This could be achieved by closing down the aperture, but as we know, the downside of this is that diffraction blur will increase, to the potential detriment of the image quality we are seeking. 

To overcome such problems we usually introduce neutral density filters to reduce the amount of light we can capture, allowing us to run with longer shutter times at the ‘optimum’ aperture. But NDs come at a cost.

First, in our pockets, as one ND is not going to cover all our needs; and also in terms of image quality, ie that extra glass (or even plastic), especially with stacked NDs, will only degrade your image quality. Thus, the thought of buying an expensive camera and lens, and then putting a cheap ND in front of it, is something to think about.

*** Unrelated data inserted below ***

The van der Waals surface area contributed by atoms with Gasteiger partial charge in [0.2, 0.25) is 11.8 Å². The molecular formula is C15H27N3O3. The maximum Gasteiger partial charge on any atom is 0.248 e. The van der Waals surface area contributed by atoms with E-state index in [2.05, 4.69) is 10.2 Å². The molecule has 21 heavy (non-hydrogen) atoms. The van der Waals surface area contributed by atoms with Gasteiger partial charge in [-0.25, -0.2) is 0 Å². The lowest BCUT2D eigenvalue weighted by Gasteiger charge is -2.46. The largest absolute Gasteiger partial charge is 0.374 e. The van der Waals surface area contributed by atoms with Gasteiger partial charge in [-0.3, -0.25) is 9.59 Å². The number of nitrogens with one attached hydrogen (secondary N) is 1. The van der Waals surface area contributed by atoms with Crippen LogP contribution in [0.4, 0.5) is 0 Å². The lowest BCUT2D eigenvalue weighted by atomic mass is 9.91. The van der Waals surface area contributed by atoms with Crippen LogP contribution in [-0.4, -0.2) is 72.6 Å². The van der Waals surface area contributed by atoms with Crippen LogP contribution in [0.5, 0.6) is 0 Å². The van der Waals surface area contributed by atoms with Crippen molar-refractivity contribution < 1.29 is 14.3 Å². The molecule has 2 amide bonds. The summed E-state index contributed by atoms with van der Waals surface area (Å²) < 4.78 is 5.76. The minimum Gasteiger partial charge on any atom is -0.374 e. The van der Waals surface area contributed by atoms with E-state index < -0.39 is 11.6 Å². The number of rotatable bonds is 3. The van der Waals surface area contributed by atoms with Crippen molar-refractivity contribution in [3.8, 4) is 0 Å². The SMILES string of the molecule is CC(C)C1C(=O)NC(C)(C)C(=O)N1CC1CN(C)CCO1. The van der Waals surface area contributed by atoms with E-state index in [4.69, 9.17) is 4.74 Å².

It would be far better if we could decouple the aperture, which is our primary depth of field tool, from the shutter time, and our capture time needs.

This is where multi image photography comes in and, in particular, image or frame averaging, where we don’t change camera or lens properties between shots, which gives us an alternative 'exposure/capture triangle' - note this is just a visual alliteration to the original exposure triangle:

Here we see, on the left, our driving vision for the image, which, on the right, which we wish to create. 

We will set the aperture (N) to achieve the depth of field we wish to realise, and set focus appropriately, eg hyperfocally, non-hyperfocally or multiple times if focus bracketing.

We choose a total/integrated capture time, eg for: long exposure impact; or reducing noise; or extending the captured dynamic range. Plus set the camera to the base ISO, to ensure maximum dynamic range coverage.